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Dr. Marian Simka, who, working out of Poland, has perhaps performed more CCSVI liberation procedures than any other interventional radiologist in the world, has released the following summary of a soon-to-be released research paper. Its findings are dramatic, and have already provoked much discussion on CCSVI sites around the web and on Facebook.
Dr. Simka's summary:
"CORRELATION OF LOCALIZATION AND SEVERITY OF EXTRACRANIAL VENOUS LESIONS WITH CLINICAL STATUS OF MULTIPLE SCLEROSIS" Simka M, Ludyga T, Kazibudzki M, Latacz P, Świerad M, Piegza J EUROMEDIC Specialist Clinics, Department of Vascular & Endovascular Surgery, Katowice; Poland.
ABSTRACT: Background. Chronic cerebrospinal venous insufficiency is suspected to play a role in pathogenesis of multiple sclerosis.
Objective. Assessment of the correlations between patterns of venous lesions and clinical characteristics of multiple sclerosis.
Methods. Localization and degree of venous blockages in multiple sclerosis 381 patients were evaluated using catheter venography. Analysis of clinical severity included: Multiple Sclerosis Impact Scale-29 (MSIS-29), chronic fatigue and heat intolerance assessment.
Results. Venous blockages were found in 97.1% of the patients. Abnormalities were more severe in older patients. No correlation existed between duration of the disease and severity of venous pathologies. Patients with younger age at onset of multiple sclerosis presented with milder venous lesions. Significant correlations existed between severity and localization of venous lesions and clinical burden in terms of MSIS-29 and chronic fatigue scores, but not of heat intolerance.
Conclusion. Prevalence of chronic cerebrospinal venous insufficiency among multiple sclerosis patients is very high. Indirect data analysis indicated that venous abnormalities are probably congenital, slowly progress, but are unlikely to be caused by multiple sclerosis. Their severity and localization significantly modify clinical course of this disease. However, they are not likely to directly trigger multiple sclerosis, but there may be another factor initiating the disease."
The above summary is short, but packed with tantalizing nuggets of information. Of course, the first item that leaps off the page is the finding that 97.1% of MS patients have venous blockages. Needless to say, this is a very compelling number, and begs for a comparison with the commonality of such blockages in healthy subjects. Unfortunately, to my knowledge no study using catheter venography on healthy patients has yet been done, so this data is simply not available. We can assume that the incidence of venous abnormalities in the general population would be much less than 97.1%, however, venous anatomy has been so little studied that I don't think such a statement can be made with complete confidence. Hopefully, the full paper will expound on this subject.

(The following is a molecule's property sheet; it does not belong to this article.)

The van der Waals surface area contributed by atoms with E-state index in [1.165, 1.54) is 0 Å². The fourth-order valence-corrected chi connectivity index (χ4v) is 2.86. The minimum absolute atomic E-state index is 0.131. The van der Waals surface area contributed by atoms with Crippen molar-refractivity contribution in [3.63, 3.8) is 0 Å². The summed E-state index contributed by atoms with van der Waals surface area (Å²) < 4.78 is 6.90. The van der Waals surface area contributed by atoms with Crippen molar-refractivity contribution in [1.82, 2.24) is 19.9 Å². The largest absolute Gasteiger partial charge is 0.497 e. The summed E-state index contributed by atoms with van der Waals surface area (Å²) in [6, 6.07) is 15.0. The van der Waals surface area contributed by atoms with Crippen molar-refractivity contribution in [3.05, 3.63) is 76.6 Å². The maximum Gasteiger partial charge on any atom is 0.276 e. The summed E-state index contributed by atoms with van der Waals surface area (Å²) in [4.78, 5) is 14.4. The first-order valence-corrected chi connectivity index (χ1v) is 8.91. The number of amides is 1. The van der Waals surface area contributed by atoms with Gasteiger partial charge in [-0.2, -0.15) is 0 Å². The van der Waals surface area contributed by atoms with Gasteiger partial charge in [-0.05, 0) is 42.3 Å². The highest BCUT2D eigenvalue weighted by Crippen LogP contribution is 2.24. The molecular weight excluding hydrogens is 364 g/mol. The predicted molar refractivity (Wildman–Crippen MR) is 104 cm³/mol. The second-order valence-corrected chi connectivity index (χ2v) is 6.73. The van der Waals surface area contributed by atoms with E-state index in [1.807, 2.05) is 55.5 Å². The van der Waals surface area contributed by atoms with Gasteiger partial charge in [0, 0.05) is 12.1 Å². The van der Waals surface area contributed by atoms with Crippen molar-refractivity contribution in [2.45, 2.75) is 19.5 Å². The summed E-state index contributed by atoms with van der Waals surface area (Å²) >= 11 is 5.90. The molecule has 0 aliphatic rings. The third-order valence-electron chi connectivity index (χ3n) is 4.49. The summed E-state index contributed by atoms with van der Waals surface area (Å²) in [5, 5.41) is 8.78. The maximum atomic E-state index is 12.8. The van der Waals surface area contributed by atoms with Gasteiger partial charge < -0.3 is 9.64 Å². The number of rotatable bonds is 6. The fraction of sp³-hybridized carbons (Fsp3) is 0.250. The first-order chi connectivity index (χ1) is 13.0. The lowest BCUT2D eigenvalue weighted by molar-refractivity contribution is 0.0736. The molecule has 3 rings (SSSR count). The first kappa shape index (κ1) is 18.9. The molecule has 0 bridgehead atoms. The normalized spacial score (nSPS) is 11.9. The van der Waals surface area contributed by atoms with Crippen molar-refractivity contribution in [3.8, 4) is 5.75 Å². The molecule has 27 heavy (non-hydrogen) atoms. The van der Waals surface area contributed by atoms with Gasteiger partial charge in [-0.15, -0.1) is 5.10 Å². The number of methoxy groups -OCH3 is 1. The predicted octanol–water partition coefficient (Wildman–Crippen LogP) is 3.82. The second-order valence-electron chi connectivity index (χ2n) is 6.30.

It's also interesting that Dr. Simka concludes that CCSVI venous abnormalities are probably congenital, but slowly progress. This conclusion would seem to be supported by his a summary of results, which found that younger patients presented with milder lesions, and older patients with more severe ones. I'm not sure of the biological mechanism that would lead to congenital deformations slowly getting worse with age. I had assumed that malformations present at birth would remain relatively stable throughout a subject's lifetime, or at least stabilize once the subject reached maturity. Again, we can only wait for the full paper to be released to get the good doctor’s thinking about these findings.
The correlation between severity and the location of lesions with disease presentation is also fascinating. It will be quite enlightening to find out just which locations correlate with higher degrees of disability.
Perhaps the most tantalizing piece of info in the research summary is the declaration that CCSVI venous abnormalities are "not likely to directly trigger multiple sclerosis, but there may be another factor initiating the disease". One can only wonder at the evidence found that prompts this statement, which would suggest that CCSVI treatment alone may not put the much hoped for kabosh on the MS disease process. Then again, perhaps taking venous abnormalities out of the picture will halt the disease despite whatever other factors may be present.
I guess we'll just have to stay tuned for the release of the full paper for all of these questions to be answered. In all likelihood, though, as with practically all research related to MS and to CCSVI, the full paper will raise at least as many questions as it answers. Grrrrr...